4) I am not a victim—don’t let me act like one!
There are very few true victims in the world, and I am not one of them. My husband is separated from us because of choices we made. We are adequately cared for, our needs are supplied, and while we miss him terribly, we are safe and so is he. A separation like this is uniquely challenging but it is not the worst thing in the world. Not even close.
Still, indulging in self-pity is a temptation, especially when all the kids are sick, I haven’t talked to my husband in days, and the bathroom sink is leaking. You might think you are being a supportive friend by giving me a shoulder to whine on. But you’re wrong. No one ever leaves a pity-party feeling better about her situation.
Instead, let me know you want much more for me than to just hope I survive. You want me to overcome. And that takes a lot more work. Hold me to that higher standard. Then help me figure out what’s wrong with that sink.
5) Ask better questions
“How are you doing with your husband gone?”
It’s a question I hear countless times every week. It’s a natural thing to ask, and while there’s nothing wrong with the question, it doesn’t engage me the way a better question could. In fact, it tends to shut me down because there is just too much to say.
If you really want to know how I’m doing, take a second to imagine how you would feel if you were separated from your spouse. There now. Don’t you feel like you understand me better already? Now you will stop before asking things like, “Are you looking forward to your husband coming home?” because you know I ache for him to come home. Some questions do not even need to be asked.
But better questions make me feel better cared for. I know you’ve really thought about me and really want to know how I am. Can’t think of any better questions? Here are some to get you started:
“What time of day is hardest for you?”
“How do you handle the weekends?”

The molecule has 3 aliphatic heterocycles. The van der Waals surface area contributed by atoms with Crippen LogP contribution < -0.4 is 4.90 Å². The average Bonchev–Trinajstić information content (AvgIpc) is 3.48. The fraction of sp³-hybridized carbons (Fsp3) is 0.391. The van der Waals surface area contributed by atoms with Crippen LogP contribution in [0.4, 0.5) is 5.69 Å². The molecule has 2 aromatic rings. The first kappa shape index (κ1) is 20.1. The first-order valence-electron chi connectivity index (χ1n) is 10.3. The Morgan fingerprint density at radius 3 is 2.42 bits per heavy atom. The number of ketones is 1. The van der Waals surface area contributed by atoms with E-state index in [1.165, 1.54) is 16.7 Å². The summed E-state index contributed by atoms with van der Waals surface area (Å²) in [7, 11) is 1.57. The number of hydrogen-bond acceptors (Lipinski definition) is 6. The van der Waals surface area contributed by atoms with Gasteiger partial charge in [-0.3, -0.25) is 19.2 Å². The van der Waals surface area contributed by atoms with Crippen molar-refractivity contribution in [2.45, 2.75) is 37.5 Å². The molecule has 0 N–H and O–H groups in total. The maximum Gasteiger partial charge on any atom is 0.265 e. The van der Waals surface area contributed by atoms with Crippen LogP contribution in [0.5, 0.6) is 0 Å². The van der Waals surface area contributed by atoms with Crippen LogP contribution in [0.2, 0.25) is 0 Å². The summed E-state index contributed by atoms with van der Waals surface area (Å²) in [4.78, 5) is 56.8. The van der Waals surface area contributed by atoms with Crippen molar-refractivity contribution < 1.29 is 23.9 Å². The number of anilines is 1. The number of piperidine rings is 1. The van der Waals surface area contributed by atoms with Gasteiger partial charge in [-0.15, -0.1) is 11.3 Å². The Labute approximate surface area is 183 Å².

“Have you come up with any special traditions to help mark the passing of the days?”
“What’s one thing you’ve learned from this separation?”
“How can I pray for you this week?”
6) Recognize victories
Every Saturday during my husband’s absences, the children draw a Saturday stick from a jar. Each stick is labeled with a surprise activity for us to enjoy that day. It is our little way of celebrating being another week closer to Daddy’s next homecoming.
We have found that we need these celebrations, these small recognitions of progress. They remind us that this season is not forever and that we are achieving something significant. We are making it through a tough spot together. We’re doing it! In fact, we’re having some fun in the process.
Celebrate with us! I don’t expect you to remember how long my husband has been gone or when he’s coming home, but I love it when you recognize that we just made it through one more Monday, and that’s one less Monday we’ll have to go through before we’re together again. Simply saying, “Hey! You’ve made it through another week!” reminds me that I’m not in this alone. And oftentimes, that’s exactly what I need to know.
You may also expect that separations like this can bring about significant personal and spiritual growth. Ask me about it. What have I learned about myself? How have I grown? How has this season changed how I parent? What has it taught me about my husband? How have I seen God provide for me while my spouse is away? Wait for the answer and listen for the blessing. At the end of the separation, these are the things that are going to last. These are the things that are truly worth celebrating.
How about you?
Have you experienced separations in your marriage? What would you include in this list?